California lawmakers have officially requested that the federal government reclassify cannabis.
"The Legislature urges the Congress of the United States to pass a law to reschedule marijuana or cannabis and its derivatives from a Schedule I drug to an alternative schedule, therefore allowing the legal research and development of marijuana or cannabis for medical use," states a joint resolution approved by the California Assembly on Thursday.
The Controlled Substance Act's Schedule I – supposedly limited to drugs with no medical value and a high potential for abuse – also applies to heroin and LSD.
The resolution also calls for altering federal law to allow for "the legal commerce of marijuana or cannabis so that businesses dealing with marijuana or cannabis can use traditional banks or financial institutions for their banking needs, which would result in providing a legal vehicle for those businesses to pay their taxes."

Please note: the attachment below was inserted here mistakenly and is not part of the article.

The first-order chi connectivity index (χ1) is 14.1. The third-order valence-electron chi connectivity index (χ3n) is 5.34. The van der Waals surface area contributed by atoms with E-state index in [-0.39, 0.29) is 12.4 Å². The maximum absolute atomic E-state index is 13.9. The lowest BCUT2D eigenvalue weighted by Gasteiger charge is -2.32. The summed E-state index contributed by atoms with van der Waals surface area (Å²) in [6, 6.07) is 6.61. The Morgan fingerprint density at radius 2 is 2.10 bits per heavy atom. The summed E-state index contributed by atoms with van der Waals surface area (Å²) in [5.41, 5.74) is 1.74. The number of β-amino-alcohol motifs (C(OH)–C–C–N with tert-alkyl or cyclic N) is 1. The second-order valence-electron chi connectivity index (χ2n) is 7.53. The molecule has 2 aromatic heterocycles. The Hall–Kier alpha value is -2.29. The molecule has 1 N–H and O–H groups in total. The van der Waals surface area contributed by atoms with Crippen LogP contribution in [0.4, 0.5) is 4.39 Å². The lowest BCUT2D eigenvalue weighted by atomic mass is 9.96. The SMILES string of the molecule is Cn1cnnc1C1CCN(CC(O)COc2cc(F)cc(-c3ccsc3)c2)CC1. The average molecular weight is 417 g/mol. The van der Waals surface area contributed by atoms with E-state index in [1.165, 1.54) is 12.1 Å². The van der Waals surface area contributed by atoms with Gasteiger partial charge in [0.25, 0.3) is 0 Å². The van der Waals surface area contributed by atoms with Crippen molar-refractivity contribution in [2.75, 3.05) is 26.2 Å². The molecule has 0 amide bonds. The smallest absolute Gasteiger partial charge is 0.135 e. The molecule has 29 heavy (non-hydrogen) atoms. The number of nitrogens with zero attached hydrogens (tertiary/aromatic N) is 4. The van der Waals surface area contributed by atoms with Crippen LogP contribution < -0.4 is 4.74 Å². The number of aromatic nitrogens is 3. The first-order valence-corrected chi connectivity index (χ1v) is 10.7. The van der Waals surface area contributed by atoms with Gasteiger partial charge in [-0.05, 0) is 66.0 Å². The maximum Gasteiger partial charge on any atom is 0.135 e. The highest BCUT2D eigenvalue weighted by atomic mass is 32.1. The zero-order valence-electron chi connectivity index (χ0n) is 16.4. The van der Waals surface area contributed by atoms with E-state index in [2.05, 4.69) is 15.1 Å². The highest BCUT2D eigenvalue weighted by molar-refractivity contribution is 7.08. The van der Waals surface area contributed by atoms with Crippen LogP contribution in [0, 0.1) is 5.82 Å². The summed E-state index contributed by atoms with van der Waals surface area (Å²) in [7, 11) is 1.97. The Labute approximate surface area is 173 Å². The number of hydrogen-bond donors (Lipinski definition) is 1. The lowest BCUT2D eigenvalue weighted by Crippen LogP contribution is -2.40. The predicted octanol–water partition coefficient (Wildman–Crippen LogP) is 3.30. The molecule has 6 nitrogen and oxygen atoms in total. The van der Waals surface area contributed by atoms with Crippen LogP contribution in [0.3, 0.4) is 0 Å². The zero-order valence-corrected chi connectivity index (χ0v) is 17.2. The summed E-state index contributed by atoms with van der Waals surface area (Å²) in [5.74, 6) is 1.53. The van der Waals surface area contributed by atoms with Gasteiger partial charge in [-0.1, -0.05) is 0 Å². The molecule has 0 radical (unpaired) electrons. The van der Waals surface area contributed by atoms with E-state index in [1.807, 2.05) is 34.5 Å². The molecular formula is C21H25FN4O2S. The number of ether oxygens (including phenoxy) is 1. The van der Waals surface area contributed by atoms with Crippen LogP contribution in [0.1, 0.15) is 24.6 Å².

Federal prohibition has caused many banks to hesitate over providing financial services to cannabis businesses. This has made cannabis businesses vulnerable to robberies, as most of them have to operate on a cash-only basis. A cash-only system also makes collecting sales tax revenue more complicated.
Recently, the U.S. Senate Appropriations Committee directed federal agencies to issue a report on marijuana’s Schedule I status, which the committee said obstructs research.